Flushing away bad eating habits (my TMI post on acid reflux)

Garden hose

Before I get to how excited I was to see today’s Acid Reflux and Ayurveda: Pitta Party post on the most excellent Heavy Metta blog, I have to tell you about last night, one of those times when life throws a big fat wrench into your plans.

Around 12:30 a.m., about an hour after I had gone to bed, I found myself hunkered down in the bathroom, throwing up my diner. It would take two more rounds over the next couple of hours for my body to be content that enough had been ousted. It didn’t feel like food poisoning to me, because the expulsion lacked a certain . . .violence. It was quite matter-of-fact, very workmanlike: Hello, dinner, welcome! And . . .  oh, you’re leaving so soon? And out the front door nonetheless? Well, OK, goodbye!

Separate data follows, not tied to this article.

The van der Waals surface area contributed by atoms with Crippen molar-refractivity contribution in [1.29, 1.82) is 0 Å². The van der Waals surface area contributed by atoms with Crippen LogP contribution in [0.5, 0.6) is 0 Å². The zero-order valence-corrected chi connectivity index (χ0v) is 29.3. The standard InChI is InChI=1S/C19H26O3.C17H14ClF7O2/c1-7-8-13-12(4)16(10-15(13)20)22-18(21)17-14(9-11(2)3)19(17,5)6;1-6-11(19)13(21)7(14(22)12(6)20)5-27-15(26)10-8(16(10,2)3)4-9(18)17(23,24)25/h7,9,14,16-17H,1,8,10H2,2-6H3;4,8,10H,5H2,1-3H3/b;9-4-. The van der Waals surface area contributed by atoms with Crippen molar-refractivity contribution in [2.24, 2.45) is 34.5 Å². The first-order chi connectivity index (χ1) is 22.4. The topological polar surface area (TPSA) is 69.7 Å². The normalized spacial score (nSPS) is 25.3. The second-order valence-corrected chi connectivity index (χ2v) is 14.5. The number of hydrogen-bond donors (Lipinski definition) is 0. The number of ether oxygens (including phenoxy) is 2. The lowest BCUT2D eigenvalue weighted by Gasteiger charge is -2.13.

Reflecting more on it this afternoon, it occurred to me that it could have been a really, really unfortunate acid reflux reaction. I suppose it could have been something else too, but that’s the theory I’m rolling with for now.

I’ve had acid reflux for years. Doctor’s orders? No coffee, no caffeinated soda, no chocolate. I ignore two of the three (not a big soda drinker). While I had been better about coffee for a few months, I’ve been back on the bandwagon for the past few weeks. And over the course of the day, I realized, I had had many of the most common triggers, in addition to morning coffee: garlic, onion, tomatoes, processed chicken (funny, because I rarely ever eat chicken anymore), potato salad (I never eat this stuff, but I did yesterday as part of my lunch — didn’t even enjoy it), high acid fruits and cranberry juice. Add the typical low-grade levels of workday stress and it was probably a perfect storm.